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Handing Down The Printed Word

As you may know, I continue to be vexed at the transition to e-books and paper.  On the one hand it is such a wonderful technology and makes exchanging written words so accessible, but on the other I wonder what it will be like to future generations to not have “books”.  Acquiring and building a personal library —  of books, music, and eventually videos — was a part of my family’s tradition for as long as I can remember, and now we are facing the reality that no one really wants all the books that have accumulated in our parents’ homes.  If someone wants to read a particular title it is loaned from a library, downloaded, Googled, delivered overnight from Amazon . . . No one yearns to dust and shelve the volumes that their parents left.

There is a VERY interesting article in Newsweek/The Daily Beast this week on just this topic.  There are some things that will never be traced in the future when printed materials cease to be passed on from generation to generation.  At the moment publishers are trying to figure out how to make “sharing” eBooks profitable, but the reality is that we won’t bequeath our library of downloads to future generations.  And, if we DO, they won’t come with liner notes or marginal comments or flyleaf inscriptions.  I suppose it will be fine, and our children’s children won’t even know what they are missing, but it is a little piece of inter-generational communication that will cease to exist.  Too bad.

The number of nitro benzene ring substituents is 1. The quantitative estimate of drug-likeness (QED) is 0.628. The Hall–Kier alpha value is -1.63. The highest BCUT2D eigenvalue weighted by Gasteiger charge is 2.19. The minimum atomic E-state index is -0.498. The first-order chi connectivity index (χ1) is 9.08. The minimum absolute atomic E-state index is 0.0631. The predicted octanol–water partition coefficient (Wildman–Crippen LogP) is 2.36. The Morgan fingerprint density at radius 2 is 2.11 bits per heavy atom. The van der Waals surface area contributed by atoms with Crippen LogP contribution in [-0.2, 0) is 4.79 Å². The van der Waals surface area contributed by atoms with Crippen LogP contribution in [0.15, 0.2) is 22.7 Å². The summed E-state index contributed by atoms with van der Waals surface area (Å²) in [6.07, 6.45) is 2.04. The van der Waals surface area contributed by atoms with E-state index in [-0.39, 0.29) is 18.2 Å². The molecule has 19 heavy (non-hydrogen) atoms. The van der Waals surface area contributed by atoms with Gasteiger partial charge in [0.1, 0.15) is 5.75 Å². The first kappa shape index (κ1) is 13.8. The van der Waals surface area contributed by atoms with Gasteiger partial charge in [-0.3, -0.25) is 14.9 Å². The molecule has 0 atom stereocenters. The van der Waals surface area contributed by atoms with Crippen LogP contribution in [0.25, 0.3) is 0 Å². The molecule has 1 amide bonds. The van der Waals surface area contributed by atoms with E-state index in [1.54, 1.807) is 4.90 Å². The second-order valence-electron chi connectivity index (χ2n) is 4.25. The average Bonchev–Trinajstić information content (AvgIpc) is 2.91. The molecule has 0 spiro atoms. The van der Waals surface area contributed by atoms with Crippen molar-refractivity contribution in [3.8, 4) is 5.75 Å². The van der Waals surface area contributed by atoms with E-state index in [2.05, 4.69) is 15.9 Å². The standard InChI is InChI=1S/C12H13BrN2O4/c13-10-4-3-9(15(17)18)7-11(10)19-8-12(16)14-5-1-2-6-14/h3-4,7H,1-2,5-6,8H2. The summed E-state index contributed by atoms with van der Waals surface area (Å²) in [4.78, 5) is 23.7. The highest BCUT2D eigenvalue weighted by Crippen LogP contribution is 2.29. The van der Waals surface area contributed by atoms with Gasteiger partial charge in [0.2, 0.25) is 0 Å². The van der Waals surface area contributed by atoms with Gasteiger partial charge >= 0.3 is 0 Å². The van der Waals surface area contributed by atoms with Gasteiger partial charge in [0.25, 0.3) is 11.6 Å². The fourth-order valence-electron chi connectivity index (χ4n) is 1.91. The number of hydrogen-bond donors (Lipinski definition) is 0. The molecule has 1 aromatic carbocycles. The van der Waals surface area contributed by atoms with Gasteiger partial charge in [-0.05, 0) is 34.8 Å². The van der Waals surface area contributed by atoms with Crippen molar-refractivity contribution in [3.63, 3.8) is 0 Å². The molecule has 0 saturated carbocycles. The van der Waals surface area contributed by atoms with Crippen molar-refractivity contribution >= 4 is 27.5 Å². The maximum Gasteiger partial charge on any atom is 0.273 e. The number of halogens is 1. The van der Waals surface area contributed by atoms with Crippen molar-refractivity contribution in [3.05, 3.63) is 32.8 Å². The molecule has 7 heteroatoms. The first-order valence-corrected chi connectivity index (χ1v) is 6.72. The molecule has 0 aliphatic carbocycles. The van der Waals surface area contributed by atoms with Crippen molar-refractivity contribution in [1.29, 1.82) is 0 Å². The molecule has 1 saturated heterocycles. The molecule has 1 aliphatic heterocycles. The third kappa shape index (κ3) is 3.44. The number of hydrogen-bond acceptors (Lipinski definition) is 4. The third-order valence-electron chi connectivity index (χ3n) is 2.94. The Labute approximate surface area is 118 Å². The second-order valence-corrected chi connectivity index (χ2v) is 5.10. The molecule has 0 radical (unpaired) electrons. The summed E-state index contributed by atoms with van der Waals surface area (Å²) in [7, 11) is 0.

Cathie Cushing Duff

One of the third generation membership owners at Cushing, Cathie has been active in the organization since 1975. A graduate of the University of Toronto (St. Michael’s College) she attended the University of Chicago Graduate School of Business and has been a guest lecturer at the University of Illinois School of Business. A Past President of the North Central Reprographic Association and International Reprographic Association, she has served on the ReproMAX Association and Chicago Family Business Council Boards. When not exploring print and digital communications, her passions are family, knitting and crocheting. Visit Cathie’s Google + profile.

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